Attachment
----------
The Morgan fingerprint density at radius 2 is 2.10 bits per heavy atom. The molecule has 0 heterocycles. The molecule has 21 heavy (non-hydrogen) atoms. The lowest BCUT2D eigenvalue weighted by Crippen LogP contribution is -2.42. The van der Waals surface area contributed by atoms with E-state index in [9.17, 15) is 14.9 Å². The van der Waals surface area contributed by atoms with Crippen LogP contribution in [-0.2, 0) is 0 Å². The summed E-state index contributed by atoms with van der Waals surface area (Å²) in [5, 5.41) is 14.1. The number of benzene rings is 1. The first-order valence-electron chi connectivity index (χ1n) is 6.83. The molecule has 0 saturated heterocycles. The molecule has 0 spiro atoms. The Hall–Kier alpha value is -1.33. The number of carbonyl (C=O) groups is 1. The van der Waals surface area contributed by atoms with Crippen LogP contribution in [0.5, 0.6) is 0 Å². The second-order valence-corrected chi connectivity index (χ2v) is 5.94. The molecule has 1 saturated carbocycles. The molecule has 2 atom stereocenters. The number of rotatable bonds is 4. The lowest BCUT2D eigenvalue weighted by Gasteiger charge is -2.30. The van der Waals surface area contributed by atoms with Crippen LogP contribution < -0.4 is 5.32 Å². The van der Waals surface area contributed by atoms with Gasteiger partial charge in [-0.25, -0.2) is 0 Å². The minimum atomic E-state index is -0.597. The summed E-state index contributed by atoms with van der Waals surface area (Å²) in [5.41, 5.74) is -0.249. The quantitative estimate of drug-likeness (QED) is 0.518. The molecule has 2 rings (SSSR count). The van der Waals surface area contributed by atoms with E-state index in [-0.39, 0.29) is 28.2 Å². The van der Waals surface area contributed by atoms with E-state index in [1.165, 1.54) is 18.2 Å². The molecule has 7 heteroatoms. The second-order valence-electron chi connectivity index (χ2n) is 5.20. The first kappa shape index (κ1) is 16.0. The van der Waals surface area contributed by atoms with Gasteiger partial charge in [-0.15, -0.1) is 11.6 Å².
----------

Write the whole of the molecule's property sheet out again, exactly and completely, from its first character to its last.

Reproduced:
The Morgan fingerprint density at radius 2 is 2.10 bits per heavy atom. The molecule has 0 heterocycles. The molecule has 21 heavy (non-hydrogen) atoms. The lowest BCUT2D eigenvalue weighted by Crippen LogP contribution is -2.42. The van der Waals surface area contributed by atoms with E-state index in [9.17, 15) is 14.9 Å². The van der Waals surface area contributed by atoms with Crippen LogP contribution in [-0.2, 0) is 0 Å². The summed E-state index contributed by atoms with van der Waals surface area (Å²) in [5, 5.41) is 14.1. The number of benzene rings is 1. The first-order valence-electron chi connectivity index (χ1n) is 6.83. The molecule has 0 saturated heterocycles. The molecule has 0 spiro atoms. The Hall–Kier alpha value is -1.33. The number of carbonyl (C=O) groups is 1. The van der Waals surface area contributed by atoms with Crippen LogP contribution in [0.5, 0.6) is 0 Å². The second-order valence-corrected chi connectivity index (χ2v) is 5.94. The molecule has 1 saturated carbocycles. The molecule has 2 atom stereocenters. The number of rotatable bonds is 4. The lowest BCUT2D eigenvalue weighted by Gasteiger charge is -2.30. The van der Waals surface area contributed by atoms with Crippen LogP contribution < -0.4 is 5.32 Å². The van der Waals surface area contributed by atoms with Gasteiger partial charge in [-0.25, -0.2) is 0 Å². The minimum atomic E-state index is -0.597. The summed E-state index contributed by atoms with van der Waals surface area (Å²) in [5.41, 5.74) is -0.249. The quantitative estimate of drug-likeness (QED) is 0.518. The molecule has 2 rings (SSSR count). The van der Waals surface area contributed by atoms with E-state index in [-0.39, 0.29) is 28.2 Å². The van der Waals surface area contributed by atoms with E-state index in [1.165, 1.54) is 18.2 Å². The molecule has 7 heteroatoms. The second-order valence-electron chi connectivity index (χ2n) is 5.20. The first kappa shape index (κ1) is 16.0. The van der Waals surface area contributed by atoms with Gasteiger partial charge in [-0.15, -0.1) is 11.6 Å².